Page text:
Don't ask me how this happens--I just wanted to let you know that the problem was out there. What typically happens is that I download a new module, excited to read its contents, and to my surprise, discover that half the text is hightlighted with different colors, throughout the module, or else, only in parts.
Of course, those of you who use a bright white background on every bookview window, might never notice, as sometimes the highlighting is actually white itself. Try a light-gray background, however, and you will see it appear (see the screenshot below). This makes the text much more illegible. Other times the highlighting appears in a different color.
Of course, TW is supposed to allow the user to use different colored backgrounds, perhaps to make it easier to manage windows, or for those who work a dimly-lit room, and don't want the brightness of all-white windows to interfere with their reading. (Programs for recording studios often give their customers the option of having a darker interface, for just that reason).
Nevertheless, this is all somewhat beside the point, because, regardless of which background options you use for the book view windows, you will notice that the same mysterious highlighting problem occurs, not just with the module text, but in the "about" tab of the "module properties window." (See screenshot below).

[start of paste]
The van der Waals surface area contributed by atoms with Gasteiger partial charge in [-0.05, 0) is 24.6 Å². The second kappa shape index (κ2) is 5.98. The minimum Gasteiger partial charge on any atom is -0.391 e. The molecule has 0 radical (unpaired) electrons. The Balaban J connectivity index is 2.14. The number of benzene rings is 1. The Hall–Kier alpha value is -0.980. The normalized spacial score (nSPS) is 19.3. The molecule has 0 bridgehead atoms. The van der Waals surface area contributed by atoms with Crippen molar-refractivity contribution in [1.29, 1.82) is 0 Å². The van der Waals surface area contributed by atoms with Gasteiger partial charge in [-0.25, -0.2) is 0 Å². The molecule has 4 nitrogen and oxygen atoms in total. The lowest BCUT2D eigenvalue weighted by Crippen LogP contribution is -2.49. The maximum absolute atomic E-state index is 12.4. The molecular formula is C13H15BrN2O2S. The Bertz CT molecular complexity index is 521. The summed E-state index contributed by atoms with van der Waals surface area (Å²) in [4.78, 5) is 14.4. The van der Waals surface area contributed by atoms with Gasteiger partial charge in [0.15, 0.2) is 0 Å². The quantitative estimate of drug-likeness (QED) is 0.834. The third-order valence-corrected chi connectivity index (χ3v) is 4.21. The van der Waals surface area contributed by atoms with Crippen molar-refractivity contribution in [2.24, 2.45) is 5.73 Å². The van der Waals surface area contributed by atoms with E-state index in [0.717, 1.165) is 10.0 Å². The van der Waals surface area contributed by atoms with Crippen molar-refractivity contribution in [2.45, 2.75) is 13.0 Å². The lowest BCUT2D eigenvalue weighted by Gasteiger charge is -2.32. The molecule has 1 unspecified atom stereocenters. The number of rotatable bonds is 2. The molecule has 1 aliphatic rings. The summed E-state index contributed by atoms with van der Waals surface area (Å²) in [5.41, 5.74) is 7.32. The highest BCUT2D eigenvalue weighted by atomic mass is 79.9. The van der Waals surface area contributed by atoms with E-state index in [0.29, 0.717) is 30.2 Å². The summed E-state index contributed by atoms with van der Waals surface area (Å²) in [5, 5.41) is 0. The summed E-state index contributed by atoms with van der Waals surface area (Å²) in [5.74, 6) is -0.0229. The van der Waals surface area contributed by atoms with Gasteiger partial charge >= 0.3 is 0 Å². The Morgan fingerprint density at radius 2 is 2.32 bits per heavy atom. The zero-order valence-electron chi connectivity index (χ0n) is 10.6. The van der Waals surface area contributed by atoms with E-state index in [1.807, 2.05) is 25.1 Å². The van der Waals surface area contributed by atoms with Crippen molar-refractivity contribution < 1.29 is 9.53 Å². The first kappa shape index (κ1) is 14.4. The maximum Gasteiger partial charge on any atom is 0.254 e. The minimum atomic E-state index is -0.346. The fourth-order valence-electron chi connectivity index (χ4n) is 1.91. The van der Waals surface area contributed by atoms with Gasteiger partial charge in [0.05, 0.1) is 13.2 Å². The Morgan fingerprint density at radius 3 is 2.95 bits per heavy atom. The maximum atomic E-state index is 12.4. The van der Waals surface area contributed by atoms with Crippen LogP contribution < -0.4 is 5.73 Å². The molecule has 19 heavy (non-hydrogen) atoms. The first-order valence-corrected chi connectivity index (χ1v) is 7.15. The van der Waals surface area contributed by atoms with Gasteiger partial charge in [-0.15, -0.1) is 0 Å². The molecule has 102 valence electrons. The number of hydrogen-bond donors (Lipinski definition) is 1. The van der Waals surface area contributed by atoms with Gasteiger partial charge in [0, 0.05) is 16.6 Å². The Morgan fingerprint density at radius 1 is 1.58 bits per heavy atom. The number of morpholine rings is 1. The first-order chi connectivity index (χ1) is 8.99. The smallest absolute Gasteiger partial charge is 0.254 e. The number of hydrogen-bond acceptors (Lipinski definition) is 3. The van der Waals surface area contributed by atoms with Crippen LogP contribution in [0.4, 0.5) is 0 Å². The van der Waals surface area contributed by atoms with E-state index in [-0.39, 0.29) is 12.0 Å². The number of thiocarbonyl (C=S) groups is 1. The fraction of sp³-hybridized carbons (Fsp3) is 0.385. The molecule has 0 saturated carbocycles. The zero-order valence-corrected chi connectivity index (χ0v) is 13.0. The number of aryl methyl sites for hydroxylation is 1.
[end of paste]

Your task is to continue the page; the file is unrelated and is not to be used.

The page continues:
I am afraid I have no solution to report, but only the problem. I am hoping that Mr. Josh Bond will give us all the perfect fix, below, in a response to this post, or perhaps even Mr. Stergiou himself. In the meantime, perhaps a temporary work-around would be to "select all" of the text in each chapter of your new module--before preparing it for distribution--then, to choose "none" among the highlighting options on the color palette, while the text is still selected, and then repeat the process with each subsequent chapter (don't forget the title page and introductory material, too).
Meanwhile, maybe Mr. Stergiou will modify TW so that it will automatically remove such hidden highlighting, before allowing the user to create and distribute the module.
God bless you all for your hard work and you willingness to share the modules.